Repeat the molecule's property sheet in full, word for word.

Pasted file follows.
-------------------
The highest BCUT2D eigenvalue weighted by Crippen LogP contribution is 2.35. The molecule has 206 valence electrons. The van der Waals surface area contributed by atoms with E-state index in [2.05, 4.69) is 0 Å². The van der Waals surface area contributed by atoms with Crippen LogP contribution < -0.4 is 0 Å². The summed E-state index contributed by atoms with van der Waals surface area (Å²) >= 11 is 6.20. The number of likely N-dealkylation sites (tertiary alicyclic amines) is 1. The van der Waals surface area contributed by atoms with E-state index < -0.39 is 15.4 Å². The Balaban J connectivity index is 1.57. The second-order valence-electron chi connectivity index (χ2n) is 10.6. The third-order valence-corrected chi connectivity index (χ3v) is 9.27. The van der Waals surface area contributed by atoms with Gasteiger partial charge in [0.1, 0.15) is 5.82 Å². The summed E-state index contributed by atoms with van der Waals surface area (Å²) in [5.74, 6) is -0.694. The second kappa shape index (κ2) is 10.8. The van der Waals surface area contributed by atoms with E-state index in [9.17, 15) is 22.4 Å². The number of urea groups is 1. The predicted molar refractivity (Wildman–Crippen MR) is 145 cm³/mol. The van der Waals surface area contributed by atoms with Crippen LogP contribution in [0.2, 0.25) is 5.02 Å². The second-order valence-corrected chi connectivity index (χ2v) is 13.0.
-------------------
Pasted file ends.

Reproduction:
The highest BCUT2D eigenvalue weighted by Crippen LogP contribution is 2.35. The molecule has 206 valence electrons. The van der Waals surface area contributed by atoms with E-state index in [2.05, 4.69) is 0 Å². The van der Waals surface area contributed by atoms with Crippen LogP contribution < -0.4 is 0 Å². The summed E-state index contributed by atoms with van der Waals surface area (Å²) >= 11 is 6.20. The number of likely N-dealkylation sites (tertiary alicyclic amines) is 1. The van der Waals surface area contributed by atoms with E-state index < -0.39 is 15.4 Å². The Balaban J connectivity index is 1.57. The second-order valence-electron chi connectivity index (χ2n) is 10.6. The third-order valence-corrected chi connectivity index (χ3v) is 9.27. The van der Waals surface area contributed by atoms with Gasteiger partial charge in [0.1, 0.15) is 5.82 Å². The summed E-state index contributed by atoms with van der Waals surface area (Å²) in [5.74, 6) is -0.694. The second kappa shape index (κ2) is 10.8. The van der Waals surface area contributed by atoms with E-state index in [9.17, 15) is 22.4 Å². The number of urea groups is 1. The predicted molar refractivity (Wildman–Crippen MR) is 145 cm³/mol. The van der Waals surface area contributed by atoms with Crippen LogP contribution in [0.2, 0.25) is 5.02 Å². The second-order valence-corrected chi connectivity index (χ2v) is 13.0.